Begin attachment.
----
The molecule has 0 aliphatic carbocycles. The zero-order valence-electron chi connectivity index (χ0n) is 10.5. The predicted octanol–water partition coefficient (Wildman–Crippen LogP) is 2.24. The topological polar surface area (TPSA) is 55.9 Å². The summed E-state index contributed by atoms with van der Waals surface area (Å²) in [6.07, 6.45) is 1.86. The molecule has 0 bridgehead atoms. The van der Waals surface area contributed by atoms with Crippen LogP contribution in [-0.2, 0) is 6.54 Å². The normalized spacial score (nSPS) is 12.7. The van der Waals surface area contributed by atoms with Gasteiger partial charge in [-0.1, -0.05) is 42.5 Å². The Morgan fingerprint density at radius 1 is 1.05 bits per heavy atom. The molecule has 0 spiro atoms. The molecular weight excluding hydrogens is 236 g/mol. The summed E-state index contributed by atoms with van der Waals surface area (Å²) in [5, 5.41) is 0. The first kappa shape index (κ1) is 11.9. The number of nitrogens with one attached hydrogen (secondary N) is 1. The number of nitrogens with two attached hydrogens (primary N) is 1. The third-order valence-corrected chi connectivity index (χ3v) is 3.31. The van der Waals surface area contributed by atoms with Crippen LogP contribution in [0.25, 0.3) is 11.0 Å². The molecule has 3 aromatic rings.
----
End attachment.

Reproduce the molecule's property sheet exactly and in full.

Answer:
The molecule has 0 aliphatic carbocycles. The zero-order valence-electron chi connectivity index (χ0n) is 10.5. The predicted octanol–water partition coefficient (Wildman–Crippen LogP) is 2.24. The topological polar surface area (TPSA) is 55.9 Å². The summed E-state index contributed by atoms with van der Waals surface area (Å²) in [6.07, 6.45) is 1.86. The molecule has 0 bridgehead atoms. The van der Waals surface area contributed by atoms with Crippen LogP contribution in [-0.2, 0) is 6.54 Å². The normalized spacial score (nSPS) is 12.7. The van der Waals surface area contributed by atoms with Gasteiger partial charge in [-0.1, -0.05) is 42.5 Å². The Morgan fingerprint density at radius 1 is 1.05 bits per heavy atom. The molecule has 0 spiro atoms. The molecular weight excluding hydrogens is 236 g/mol. The summed E-state index contributed by atoms with van der Waals surface area (Å²) in [5, 5.41) is 0. The first kappa shape index (κ1) is 11.9. The number of nitrogens with one attached hydrogen (secondary N) is 1. The number of nitrogens with two attached hydrogens (primary N) is 1. The third-order valence-corrected chi connectivity index (χ3v) is 3.31. The van der Waals surface area contributed by atoms with Crippen LogP contribution in [0.25, 0.3) is 11.0 Å². The molecule has 3 aromatic rings.